Although Poland was ranked a less-than-impressive 55th in the World Bank’s latest Doing Business report, it was nevertheless hailed as being the “fastest in the world when it came to implementing reforms meant to ease doing business.” Poland also jumped seven places from its ranking of 62nd in the previous Doing Business report.
But Poland’s performance this year is even more significant taking into consideration the fact that, according to the World Bank’s new methodology for the Doing Business ranking, Poland would have been in 74th position last year, indicating an actual jump of 19 places compared to the 2013 result.
|Source: World Bank|
Poland was praised in the report for the progress it has made on property registration, tax payments, the resolution of economic disputes and its bankruptcy laws. The World Bank said Poland was the fastest reforming EU economy since 2005 on those and a number of other issues.
A sprint, not a marathon
“These results are not a miracle but the consequence of hard work, determination and efforts over many years. Improving a business climate is not a matter of adopting a few regulations but of a systemic approach,” said Xavier Devictor, country manager for Poland and the Baltic countries at the World Bank, as the report was unveiled.
“It’s not a sprint, it’s a marathon,” he added.
Meanwhile, Mr Tusk said he would call for the creation of a permanent parliamentary committee to assume responsibility for promoting deregulation and checking proposed legislation in terms of its consequences for regulation.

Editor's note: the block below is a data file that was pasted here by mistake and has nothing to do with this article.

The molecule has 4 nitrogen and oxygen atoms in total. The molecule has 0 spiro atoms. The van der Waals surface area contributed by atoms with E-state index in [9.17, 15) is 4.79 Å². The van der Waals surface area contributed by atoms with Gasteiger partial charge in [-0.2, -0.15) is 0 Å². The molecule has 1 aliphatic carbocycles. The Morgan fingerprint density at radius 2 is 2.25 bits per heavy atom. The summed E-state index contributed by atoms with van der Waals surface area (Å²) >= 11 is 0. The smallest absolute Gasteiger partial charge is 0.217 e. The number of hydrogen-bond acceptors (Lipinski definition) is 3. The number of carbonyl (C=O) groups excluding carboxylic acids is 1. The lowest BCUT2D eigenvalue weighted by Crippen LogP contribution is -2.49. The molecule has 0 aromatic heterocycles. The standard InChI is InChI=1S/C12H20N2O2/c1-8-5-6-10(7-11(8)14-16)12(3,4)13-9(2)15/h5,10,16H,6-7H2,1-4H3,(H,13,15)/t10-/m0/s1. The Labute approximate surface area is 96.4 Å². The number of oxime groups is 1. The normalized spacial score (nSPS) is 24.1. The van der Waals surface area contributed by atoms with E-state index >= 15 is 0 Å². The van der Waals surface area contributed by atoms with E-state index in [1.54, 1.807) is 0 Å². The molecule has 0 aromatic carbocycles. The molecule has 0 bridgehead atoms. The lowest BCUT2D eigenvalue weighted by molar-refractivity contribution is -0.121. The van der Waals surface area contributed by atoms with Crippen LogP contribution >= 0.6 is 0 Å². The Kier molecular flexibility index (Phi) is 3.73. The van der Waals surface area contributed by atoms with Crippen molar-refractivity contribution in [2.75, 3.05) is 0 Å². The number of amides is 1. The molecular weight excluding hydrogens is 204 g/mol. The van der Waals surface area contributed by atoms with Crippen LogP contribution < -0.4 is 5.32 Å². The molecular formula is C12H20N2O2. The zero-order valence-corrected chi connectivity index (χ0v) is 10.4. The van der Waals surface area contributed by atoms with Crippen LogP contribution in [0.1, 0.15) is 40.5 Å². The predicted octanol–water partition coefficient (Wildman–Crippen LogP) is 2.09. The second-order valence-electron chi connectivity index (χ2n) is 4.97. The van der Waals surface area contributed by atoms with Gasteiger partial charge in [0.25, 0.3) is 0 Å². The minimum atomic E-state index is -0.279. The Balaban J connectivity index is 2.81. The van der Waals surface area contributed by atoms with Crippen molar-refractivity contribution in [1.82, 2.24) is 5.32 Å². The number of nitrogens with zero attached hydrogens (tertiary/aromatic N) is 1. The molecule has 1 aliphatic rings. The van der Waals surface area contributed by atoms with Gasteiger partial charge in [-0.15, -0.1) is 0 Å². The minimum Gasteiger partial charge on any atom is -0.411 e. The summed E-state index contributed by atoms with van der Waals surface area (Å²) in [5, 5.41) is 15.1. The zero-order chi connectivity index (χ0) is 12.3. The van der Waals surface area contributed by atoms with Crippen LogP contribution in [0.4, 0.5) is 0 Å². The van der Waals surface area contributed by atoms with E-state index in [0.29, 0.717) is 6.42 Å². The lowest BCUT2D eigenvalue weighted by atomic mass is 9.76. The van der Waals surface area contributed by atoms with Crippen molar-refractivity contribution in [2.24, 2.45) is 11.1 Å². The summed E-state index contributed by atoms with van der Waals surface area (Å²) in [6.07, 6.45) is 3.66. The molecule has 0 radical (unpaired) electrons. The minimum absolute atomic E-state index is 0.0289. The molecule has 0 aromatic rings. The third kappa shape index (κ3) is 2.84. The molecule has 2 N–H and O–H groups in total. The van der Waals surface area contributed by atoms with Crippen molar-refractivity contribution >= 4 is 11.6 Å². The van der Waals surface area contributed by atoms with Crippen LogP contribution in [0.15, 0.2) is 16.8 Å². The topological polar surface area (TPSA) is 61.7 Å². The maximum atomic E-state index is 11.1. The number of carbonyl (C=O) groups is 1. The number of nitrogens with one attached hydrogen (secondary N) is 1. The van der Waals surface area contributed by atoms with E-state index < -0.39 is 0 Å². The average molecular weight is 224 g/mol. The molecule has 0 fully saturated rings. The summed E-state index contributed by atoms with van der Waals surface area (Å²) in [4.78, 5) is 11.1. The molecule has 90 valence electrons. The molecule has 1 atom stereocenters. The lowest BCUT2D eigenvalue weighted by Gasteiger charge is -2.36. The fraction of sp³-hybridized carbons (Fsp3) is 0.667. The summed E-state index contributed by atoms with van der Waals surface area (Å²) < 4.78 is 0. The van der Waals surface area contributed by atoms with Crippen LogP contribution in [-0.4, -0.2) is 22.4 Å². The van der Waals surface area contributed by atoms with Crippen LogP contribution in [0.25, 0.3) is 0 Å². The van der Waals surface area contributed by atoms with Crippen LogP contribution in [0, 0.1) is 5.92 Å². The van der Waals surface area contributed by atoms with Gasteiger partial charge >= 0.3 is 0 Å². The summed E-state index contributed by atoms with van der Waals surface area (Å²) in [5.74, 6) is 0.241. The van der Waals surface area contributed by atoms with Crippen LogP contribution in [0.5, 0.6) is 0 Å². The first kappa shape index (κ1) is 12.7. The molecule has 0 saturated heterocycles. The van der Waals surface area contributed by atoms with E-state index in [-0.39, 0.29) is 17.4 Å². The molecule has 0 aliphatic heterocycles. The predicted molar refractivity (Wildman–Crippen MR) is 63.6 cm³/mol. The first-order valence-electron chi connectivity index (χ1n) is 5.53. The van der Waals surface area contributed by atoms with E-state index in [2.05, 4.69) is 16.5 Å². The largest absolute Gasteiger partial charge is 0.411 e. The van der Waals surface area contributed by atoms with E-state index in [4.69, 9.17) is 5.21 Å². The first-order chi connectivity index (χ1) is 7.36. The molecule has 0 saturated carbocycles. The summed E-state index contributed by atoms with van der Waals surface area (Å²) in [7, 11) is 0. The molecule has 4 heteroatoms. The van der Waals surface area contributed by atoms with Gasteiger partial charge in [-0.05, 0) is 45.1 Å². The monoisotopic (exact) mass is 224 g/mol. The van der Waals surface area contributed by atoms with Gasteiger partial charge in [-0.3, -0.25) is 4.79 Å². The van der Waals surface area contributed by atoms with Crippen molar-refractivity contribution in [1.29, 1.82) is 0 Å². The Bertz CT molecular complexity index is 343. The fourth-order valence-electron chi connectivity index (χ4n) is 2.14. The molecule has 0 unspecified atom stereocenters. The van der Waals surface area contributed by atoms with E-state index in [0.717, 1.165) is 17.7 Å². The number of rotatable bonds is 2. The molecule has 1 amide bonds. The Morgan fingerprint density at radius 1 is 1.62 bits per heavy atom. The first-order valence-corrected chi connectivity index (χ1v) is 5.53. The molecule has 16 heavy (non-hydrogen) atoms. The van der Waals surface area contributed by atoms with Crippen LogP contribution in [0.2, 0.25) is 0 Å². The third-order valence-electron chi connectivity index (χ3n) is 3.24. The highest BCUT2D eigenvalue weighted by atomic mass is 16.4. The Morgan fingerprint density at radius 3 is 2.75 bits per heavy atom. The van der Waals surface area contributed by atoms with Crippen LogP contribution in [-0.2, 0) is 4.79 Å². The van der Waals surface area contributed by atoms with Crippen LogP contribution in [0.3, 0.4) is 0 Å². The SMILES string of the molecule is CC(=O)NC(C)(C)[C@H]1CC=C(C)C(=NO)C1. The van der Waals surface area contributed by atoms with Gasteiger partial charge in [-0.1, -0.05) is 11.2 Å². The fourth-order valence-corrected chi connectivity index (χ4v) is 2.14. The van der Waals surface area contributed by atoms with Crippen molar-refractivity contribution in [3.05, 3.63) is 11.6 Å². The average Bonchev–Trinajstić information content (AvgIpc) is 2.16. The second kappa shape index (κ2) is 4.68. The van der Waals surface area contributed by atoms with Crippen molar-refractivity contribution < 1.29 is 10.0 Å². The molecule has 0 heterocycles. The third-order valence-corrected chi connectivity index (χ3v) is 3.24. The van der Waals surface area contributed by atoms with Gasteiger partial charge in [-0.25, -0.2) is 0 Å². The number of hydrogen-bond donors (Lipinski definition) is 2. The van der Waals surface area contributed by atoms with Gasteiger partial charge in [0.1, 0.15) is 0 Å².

Justice Minister Jarosław Gowin, whose ministry is responsible for five of the 10 areas surveyed in the Doing Business ranking, told reporters that the World Bank was very impressed with gains made in property registration in Poland.
Whereas in 2010 it took an average of 132 days to formally register a property in the Land Registry, it now takes seven days, Mr Gowin said. He also said his ministry is now working on a scheme to enable people to make an electronic request for registration in the Land Registry. Mr Gowin also said an Economic Courts Center in which 160 judges and 500 administrators would work, is being created.
“I think entrepreneurs’ comfort in seeking what is owed them will increase significantly because of this institution,” he added.
From Warsaw Business Journal by Remi Adekoya
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